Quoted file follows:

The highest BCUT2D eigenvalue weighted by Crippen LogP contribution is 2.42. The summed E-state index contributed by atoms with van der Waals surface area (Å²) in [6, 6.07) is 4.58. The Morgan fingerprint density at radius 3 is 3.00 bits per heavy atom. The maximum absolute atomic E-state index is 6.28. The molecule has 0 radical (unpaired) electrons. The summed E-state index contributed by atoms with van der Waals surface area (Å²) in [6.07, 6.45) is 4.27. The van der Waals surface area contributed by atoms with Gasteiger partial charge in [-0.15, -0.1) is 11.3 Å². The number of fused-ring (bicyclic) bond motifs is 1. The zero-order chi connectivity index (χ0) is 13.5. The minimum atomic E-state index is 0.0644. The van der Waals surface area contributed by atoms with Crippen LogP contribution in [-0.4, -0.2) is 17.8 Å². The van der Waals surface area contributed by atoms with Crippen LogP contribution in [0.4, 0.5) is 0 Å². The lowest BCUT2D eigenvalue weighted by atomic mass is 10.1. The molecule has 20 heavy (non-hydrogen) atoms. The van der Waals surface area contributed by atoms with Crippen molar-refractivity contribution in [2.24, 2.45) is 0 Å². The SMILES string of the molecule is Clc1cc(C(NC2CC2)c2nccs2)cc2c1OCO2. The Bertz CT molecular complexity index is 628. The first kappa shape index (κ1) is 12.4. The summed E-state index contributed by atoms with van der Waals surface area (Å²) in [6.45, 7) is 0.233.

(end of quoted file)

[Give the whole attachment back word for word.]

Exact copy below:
The highest BCUT2D eigenvalue weighted by Crippen LogP contribution is 2.42. The summed E-state index contributed by atoms with van der Waals surface area (Å²) in [6, 6.07) is 4.58. The Morgan fingerprint density at radius 3 is 3.00 bits per heavy atom. The maximum absolute atomic E-state index is 6.28. The molecule has 0 radical (unpaired) electrons. The summed E-state index contributed by atoms with van der Waals surface area (Å²) in [6.07, 6.45) is 4.27. The van der Waals surface area contributed by atoms with Gasteiger partial charge in [-0.15, -0.1) is 11.3 Å². The number of fused-ring (bicyclic) bond motifs is 1. The zero-order chi connectivity index (χ0) is 13.5. The minimum atomic E-state index is 0.0644. The van der Waals surface area contributed by atoms with Crippen LogP contribution in [-0.4, -0.2) is 17.8 Å². The van der Waals surface area contributed by atoms with Crippen LogP contribution in [0.4, 0.5) is 0 Å². The lowest BCUT2D eigenvalue weighted by atomic mass is 10.1. The molecule has 20 heavy (non-hydrogen) atoms. The van der Waals surface area contributed by atoms with Crippen molar-refractivity contribution in [2.24, 2.45) is 0 Å². The SMILES string of the molecule is Clc1cc(C(NC2CC2)c2nccs2)cc2c1OCO2. The Bertz CT molecular complexity index is 628. The first kappa shape index (κ1) is 12.4. The summed E-state index contributed by atoms with van der Waals surface area (Å²) in [6.45, 7) is 0.233.